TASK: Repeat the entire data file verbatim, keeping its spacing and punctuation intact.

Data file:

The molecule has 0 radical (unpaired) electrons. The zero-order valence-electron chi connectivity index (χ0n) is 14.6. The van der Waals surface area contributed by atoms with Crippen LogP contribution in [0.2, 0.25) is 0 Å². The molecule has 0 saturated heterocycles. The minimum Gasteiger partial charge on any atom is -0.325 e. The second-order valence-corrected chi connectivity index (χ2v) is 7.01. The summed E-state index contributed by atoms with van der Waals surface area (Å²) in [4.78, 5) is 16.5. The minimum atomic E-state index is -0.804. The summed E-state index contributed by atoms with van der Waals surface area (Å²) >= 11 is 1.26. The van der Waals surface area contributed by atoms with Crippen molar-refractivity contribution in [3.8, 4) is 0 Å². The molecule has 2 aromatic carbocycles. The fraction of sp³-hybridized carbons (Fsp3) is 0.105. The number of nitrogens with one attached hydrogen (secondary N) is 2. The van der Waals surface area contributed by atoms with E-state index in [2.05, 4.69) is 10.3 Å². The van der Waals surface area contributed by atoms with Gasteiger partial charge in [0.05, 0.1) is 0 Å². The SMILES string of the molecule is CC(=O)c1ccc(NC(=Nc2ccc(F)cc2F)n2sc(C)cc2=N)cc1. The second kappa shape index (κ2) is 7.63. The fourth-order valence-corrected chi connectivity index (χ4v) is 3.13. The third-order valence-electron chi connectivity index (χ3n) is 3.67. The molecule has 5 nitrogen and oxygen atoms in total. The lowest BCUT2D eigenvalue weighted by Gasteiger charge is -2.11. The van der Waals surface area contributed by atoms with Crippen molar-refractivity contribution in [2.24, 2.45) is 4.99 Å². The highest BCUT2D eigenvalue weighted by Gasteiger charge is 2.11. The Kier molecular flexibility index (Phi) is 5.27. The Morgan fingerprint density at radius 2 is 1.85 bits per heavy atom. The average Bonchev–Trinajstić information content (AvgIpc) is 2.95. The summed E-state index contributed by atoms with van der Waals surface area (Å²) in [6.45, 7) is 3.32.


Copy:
The molecule has 0 radical (unpaired) electrons. The zero-order valence-electron chi connectivity index (χ0n) is 14.6. The van der Waals surface area contributed by atoms with Crippen LogP contribution in [0.2, 0.25) is 0 Å². The molecule has 0 saturated heterocycles. The minimum Gasteiger partial charge on any atom is -0.325 e. The second-order valence-corrected chi connectivity index (χ2v) is 7.01. The summed E-state index contributed by atoms with van der Waals surface area (Å²) in [4.78, 5) is 16.5. The minimum atomic E-state index is -0.804. The summed E-state index contributed by atoms with van der Waals surface area (Å²) >= 11 is 1.26. The van der Waals surface area contributed by atoms with Crippen molar-refractivity contribution in [3.8, 4) is 0 Å². The molecule has 2 aromatic carbocycles. The fraction of sp³-hybridized carbons (Fsp3) is 0.105. The number of nitrogens with one attached hydrogen (secondary N) is 2. The van der Waals surface area contributed by atoms with E-state index in [2.05, 4.69) is 10.3 Å². The van der Waals surface area contributed by atoms with Gasteiger partial charge in [0.05, 0.1) is 0 Å². The SMILES string of the molecule is CC(=O)c1ccc(NC(=Nc2ccc(F)cc2F)n2sc(C)cc2=N)cc1. The second kappa shape index (κ2) is 7.63. The fourth-order valence-corrected chi connectivity index (χ4v) is 3.13. The third-order valence-electron chi connectivity index (χ3n) is 3.67. The molecule has 5 nitrogen and oxygen atoms in total. The lowest BCUT2D eigenvalue weighted by Gasteiger charge is -2.11. The van der Waals surface area contributed by atoms with Crippen molar-refractivity contribution in [2.24, 2.45) is 4.99 Å². The highest BCUT2D eigenvalue weighted by Gasteiger charge is 2.11. The Kier molecular flexibility index (Phi) is 5.27. The Morgan fingerprint density at radius 2 is 1.85 bits per heavy atom. The average Bonchev–Trinajstić information content (AvgIpc) is 2.95. The summed E-state index contributed by atoms with van der Waals surface area (Å²) in [6.45, 7) is 3.32.